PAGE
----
Why The Yankees Should Eye Players That Carry Draft Pick Compensation

Despite signing Brian McCann and Jacoby Ellsbury to long term deals, the Yankees are trying their very best to acquire young talent for the future. With relatively new spending restrictions on prospects for winning teams, the Yankees have tried to crack the limitations of the new CBA. This season they acquired three first round picks, landing Eric Jagielo, Ian Clarkin, and Aaron Judge, as well as a big bonus second rounder in Gosuke Katoh. The organization also signed another top prospect in Leonardo Molina, a center fielder that was ranked by Baseball America as the 5th best international prospect for 2013. While 2013 proved successful in acquiring top young talent, the Yankees did so by allowing Nick Swisher and Rafael Soriano to depart. The organization again lost Robinson Cano and Curtis Granderson in 2013, but the team has already given up their three first round picks by signing McCann, Ellsbury, and Carlos Beltran. To limit the impact of losing out on prime picks in the 2014 Rule 4 draft, the organization plans to break the international bonus pool restrictions for the 2014 class. The Yankees want to spend somewhere between $12 million to $15 million in bonuses for international amateurs. While this will likely land them a huge chunk of the top tier of prospects, it will also trigger a 100% tax once they're over their designated pool of around $2.5 million. It will also prevent them from giving away bonuses over $300,000 over the next two years. While this will help them acquire talent in 2014, they will limit themselves in the international market in 2015 and 2016.

But there is a way to keep acquiring young talent during these years. The current free agent market of major league players is still filled with players that will cost signing teams their best available non-protected draft pick. There is still plenty of offseason left for them to sign, but the pitching market is completely loaded with players like Masahiro Tanaka, Matt Garza, Ubaldo Jimenez, Ervin Santana, Bronson Arroyo, A.J. Burnett, and Paul Maholm, while David Price and Jeff Samardzija remain on the trade block. With so many options, it seems inevitable that some of these pitchers will have to settle for one year deals and hope that the 2014-2015 offseason offers them a bigger opportunity. Likewise, the market for infielder Stephen Drew has shrunken to two reluctant teams in the Mets and Red Sox, who don't seem keen on going past a one year deal. Kendrys Morales and Nelson Cruz likely have some longer contract interest, but both have reasons to rebuild their free agent value in 2014, as Cruz needs to reestablish himself after the PED suspension, and Morales could see better numbers in a more hitter friendly environment than Safeco Field.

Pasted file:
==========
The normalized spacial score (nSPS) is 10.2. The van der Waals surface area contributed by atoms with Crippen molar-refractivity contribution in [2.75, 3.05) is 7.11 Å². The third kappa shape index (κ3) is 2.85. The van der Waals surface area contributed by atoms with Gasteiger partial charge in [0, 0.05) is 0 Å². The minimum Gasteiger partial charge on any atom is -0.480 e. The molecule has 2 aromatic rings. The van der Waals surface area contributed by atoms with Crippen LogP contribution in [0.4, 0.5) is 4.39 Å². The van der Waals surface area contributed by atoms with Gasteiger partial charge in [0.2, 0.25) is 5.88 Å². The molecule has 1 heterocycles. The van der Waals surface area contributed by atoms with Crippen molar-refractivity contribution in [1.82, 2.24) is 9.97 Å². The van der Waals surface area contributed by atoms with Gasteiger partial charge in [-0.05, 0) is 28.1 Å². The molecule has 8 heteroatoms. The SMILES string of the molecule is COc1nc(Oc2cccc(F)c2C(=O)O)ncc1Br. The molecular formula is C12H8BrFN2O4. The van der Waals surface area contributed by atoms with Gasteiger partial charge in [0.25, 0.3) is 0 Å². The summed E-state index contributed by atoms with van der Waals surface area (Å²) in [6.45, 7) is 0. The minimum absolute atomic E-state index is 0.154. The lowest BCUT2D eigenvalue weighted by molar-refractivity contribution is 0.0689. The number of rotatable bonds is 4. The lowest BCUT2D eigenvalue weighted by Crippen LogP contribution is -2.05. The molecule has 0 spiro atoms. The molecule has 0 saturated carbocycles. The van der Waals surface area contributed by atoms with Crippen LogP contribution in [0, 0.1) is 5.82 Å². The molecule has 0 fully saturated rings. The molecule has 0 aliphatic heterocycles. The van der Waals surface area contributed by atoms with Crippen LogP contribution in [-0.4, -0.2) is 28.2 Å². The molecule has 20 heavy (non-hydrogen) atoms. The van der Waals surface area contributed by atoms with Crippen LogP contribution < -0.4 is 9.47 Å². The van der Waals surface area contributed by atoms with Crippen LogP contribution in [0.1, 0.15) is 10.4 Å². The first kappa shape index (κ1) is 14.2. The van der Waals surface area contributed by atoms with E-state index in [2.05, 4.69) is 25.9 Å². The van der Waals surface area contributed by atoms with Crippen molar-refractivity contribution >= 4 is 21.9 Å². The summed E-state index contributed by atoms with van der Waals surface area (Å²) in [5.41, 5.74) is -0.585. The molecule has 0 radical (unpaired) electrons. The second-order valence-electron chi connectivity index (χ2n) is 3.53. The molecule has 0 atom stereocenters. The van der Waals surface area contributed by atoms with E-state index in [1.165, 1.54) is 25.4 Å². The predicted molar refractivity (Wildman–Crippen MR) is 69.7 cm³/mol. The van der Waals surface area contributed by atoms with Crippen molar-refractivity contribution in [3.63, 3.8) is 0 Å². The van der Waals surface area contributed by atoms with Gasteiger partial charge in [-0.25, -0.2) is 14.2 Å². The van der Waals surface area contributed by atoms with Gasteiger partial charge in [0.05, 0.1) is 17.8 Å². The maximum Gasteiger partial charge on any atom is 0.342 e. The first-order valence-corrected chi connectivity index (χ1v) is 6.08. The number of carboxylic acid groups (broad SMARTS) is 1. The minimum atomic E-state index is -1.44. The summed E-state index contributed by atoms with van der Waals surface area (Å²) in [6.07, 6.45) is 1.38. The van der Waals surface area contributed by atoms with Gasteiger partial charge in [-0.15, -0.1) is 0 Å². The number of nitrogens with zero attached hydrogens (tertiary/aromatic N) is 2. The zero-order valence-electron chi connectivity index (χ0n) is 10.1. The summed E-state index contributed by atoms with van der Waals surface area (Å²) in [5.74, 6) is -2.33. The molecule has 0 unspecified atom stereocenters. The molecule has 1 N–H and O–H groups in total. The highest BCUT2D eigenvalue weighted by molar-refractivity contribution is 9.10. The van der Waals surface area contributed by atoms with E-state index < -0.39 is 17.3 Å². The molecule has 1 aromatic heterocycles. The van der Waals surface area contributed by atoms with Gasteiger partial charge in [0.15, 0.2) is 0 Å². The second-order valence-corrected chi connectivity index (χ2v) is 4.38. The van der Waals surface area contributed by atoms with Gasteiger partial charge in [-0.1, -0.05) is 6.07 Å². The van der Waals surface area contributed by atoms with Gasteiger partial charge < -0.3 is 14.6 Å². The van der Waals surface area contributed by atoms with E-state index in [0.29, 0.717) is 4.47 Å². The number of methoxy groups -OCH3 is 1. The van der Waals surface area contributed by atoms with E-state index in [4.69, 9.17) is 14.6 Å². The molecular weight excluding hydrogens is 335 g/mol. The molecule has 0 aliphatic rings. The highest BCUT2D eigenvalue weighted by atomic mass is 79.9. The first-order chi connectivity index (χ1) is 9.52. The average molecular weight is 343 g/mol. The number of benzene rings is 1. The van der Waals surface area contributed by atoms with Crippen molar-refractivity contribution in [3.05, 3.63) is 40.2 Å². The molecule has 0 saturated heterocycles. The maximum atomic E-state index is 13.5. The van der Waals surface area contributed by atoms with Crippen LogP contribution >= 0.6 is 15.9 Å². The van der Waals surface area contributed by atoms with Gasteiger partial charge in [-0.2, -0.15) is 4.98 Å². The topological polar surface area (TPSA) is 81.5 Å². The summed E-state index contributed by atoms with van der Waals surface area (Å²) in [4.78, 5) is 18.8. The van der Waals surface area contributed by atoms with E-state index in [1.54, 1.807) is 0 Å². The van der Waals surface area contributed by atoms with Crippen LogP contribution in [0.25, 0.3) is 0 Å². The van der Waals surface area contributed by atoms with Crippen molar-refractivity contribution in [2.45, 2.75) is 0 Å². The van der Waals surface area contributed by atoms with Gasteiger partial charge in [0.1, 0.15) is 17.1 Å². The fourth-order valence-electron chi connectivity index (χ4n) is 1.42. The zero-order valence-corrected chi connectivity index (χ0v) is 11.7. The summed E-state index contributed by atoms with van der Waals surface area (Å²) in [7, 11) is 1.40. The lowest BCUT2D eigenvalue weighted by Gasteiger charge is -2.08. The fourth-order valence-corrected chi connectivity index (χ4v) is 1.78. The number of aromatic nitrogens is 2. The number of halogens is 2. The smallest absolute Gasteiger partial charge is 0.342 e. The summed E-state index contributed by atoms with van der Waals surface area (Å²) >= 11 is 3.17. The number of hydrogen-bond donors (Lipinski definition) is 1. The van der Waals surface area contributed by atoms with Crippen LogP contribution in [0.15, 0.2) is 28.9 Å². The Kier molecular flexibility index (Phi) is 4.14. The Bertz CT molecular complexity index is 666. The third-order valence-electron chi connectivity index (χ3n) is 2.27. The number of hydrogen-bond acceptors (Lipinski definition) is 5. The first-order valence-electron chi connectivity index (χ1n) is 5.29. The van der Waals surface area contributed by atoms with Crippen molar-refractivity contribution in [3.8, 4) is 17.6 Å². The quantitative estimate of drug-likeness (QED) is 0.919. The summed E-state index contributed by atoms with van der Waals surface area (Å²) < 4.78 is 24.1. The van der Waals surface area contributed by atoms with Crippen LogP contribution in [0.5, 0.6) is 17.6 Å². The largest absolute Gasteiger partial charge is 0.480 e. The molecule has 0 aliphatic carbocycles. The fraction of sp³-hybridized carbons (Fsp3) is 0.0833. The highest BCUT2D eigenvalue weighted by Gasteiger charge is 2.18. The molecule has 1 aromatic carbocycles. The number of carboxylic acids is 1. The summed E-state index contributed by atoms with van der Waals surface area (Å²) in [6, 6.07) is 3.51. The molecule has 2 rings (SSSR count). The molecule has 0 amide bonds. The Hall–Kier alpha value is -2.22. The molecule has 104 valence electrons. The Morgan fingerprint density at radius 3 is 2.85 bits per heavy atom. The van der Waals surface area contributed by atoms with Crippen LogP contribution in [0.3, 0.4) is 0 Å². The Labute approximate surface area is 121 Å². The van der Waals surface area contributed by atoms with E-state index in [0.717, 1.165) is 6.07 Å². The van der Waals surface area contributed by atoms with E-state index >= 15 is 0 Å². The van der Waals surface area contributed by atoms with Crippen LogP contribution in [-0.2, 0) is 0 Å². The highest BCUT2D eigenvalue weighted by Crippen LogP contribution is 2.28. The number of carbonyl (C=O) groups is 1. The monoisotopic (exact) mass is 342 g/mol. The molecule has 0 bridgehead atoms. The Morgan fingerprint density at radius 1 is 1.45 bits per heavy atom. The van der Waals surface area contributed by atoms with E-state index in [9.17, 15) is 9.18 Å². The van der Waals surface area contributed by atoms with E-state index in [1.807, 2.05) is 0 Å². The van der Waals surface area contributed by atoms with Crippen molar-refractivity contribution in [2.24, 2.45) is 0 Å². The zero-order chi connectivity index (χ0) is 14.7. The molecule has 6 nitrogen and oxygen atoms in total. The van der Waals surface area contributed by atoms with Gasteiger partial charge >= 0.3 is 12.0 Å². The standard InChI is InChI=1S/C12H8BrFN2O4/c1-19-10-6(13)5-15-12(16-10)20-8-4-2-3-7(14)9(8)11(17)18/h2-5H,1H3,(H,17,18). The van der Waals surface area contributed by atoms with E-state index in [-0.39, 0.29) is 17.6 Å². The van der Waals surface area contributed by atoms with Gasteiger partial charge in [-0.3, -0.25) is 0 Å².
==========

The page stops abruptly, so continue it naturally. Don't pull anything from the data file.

Cruz, Drew, Jimenez, Morales, and Santana each remain on the market while costing interested teams their first non-protected draft pick. On short one or two year deals, Drew, Jimenez, and Santana make clear sense for the Yankees. If Brett Gardner is traded, Cruz could step into a corner outfield spot, while Alfonso Soriano and Beltran rotate as the DH and in the outfield. Morales would also makes some sense if Gardner were traded, as he could DH with Soriano and Beltran in the outfield. Some make more sense than others, but what's clear is that the Yankees could take advantage of the CBA by acquiring any one of them.

For all five of these players, the Yankees would lose their next best draft pick in 2014. Their second round pick is next, obviously followed by their third round pick. By giving up later draft picks in 2014, the organization could take a gamble that these players once again earn qualifying offers after their short term deals are up, giving the Yankees first round compensation picks in the coming years. For instance, if the Yankees go on to sign Jimenez to a one year deal and Drew to a two year deal, the team would lose their second and third round picks in 2014, but could net first round picks in the 2015 and 2016 drafts. This would occur while the team is severely limited in their international bonuses, due to the overspending in 2014.

If the team does plan on spending big on the upcoming international free agent class, losing a second and third round pick in the same year isn't too big of a deal. The potential first round picks they'd receive when they can't do much in the 2015 and 2016 markets are big deals. We may see a few players like Gardner, David Robertson, and maybe Hiroki Kuroda net them more first round picks in 2015, but 2016 could be void of any young talent if the Yankees thoughtlessly spend without strategizing.